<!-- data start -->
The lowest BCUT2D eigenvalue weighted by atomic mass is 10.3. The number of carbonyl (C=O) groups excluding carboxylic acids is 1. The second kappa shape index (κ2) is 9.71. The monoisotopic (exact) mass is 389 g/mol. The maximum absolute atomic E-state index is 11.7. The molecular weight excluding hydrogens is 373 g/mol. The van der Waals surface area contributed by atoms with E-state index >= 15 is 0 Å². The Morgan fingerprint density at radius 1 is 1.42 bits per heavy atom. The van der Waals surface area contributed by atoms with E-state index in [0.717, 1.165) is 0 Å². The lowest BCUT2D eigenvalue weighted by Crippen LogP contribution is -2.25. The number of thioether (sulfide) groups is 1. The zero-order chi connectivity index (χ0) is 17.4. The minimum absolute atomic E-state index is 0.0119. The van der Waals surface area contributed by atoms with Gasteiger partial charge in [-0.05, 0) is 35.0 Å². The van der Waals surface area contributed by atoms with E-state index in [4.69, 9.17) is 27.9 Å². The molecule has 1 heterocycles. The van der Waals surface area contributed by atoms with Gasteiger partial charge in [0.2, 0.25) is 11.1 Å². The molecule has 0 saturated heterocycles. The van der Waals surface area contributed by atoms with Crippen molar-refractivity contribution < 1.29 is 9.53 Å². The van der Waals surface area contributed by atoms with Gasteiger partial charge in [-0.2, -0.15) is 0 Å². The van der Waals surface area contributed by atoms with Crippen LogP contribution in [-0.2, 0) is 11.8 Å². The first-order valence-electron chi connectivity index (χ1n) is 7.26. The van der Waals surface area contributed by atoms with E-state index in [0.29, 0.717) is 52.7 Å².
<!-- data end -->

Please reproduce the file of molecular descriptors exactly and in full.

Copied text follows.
The lowest BCUT2D eigenvalue weighted by atomic mass is 10.3. The number of carbonyl (C=O) groups excluding carboxylic acids is 1. The second kappa shape index (κ2) is 9.71. The monoisotopic (exact) mass is 389 g/mol. The maximum absolute atomic E-state index is 11.7. The molecular weight excluding hydrogens is 373 g/mol. The van der Waals surface area contributed by atoms with E-state index >= 15 is 0 Å². The Morgan fingerprint density at radius 1 is 1.42 bits per heavy atom. The van der Waals surface area contributed by atoms with E-state index in [0.717, 1.165) is 0 Å². The lowest BCUT2D eigenvalue weighted by Crippen LogP contribution is -2.25. The number of thioether (sulfide) groups is 1. The zero-order chi connectivity index (χ0) is 17.4. The minimum absolute atomic E-state index is 0.0119. The van der Waals surface area contributed by atoms with Gasteiger partial charge in [-0.05, 0) is 35.0 Å². The van der Waals surface area contributed by atoms with E-state index in [4.69, 9.17) is 27.9 Å². The molecule has 1 heterocycles. The van der Waals surface area contributed by atoms with Gasteiger partial charge in [0.2, 0.25) is 11.1 Å². The molecule has 0 saturated heterocycles. The van der Waals surface area contributed by atoms with Crippen molar-refractivity contribution < 1.29 is 9.53 Å². The van der Waals surface area contributed by atoms with Gasteiger partial charge in [-0.2, -0.15) is 0 Å². The van der Waals surface area contributed by atoms with Crippen LogP contribution in [-0.2, 0) is 11.8 Å². The first-order valence-electron chi connectivity index (χ1n) is 7.26. The van der Waals surface area contributed by atoms with E-state index in [0.29, 0.717) is 52.7 Å².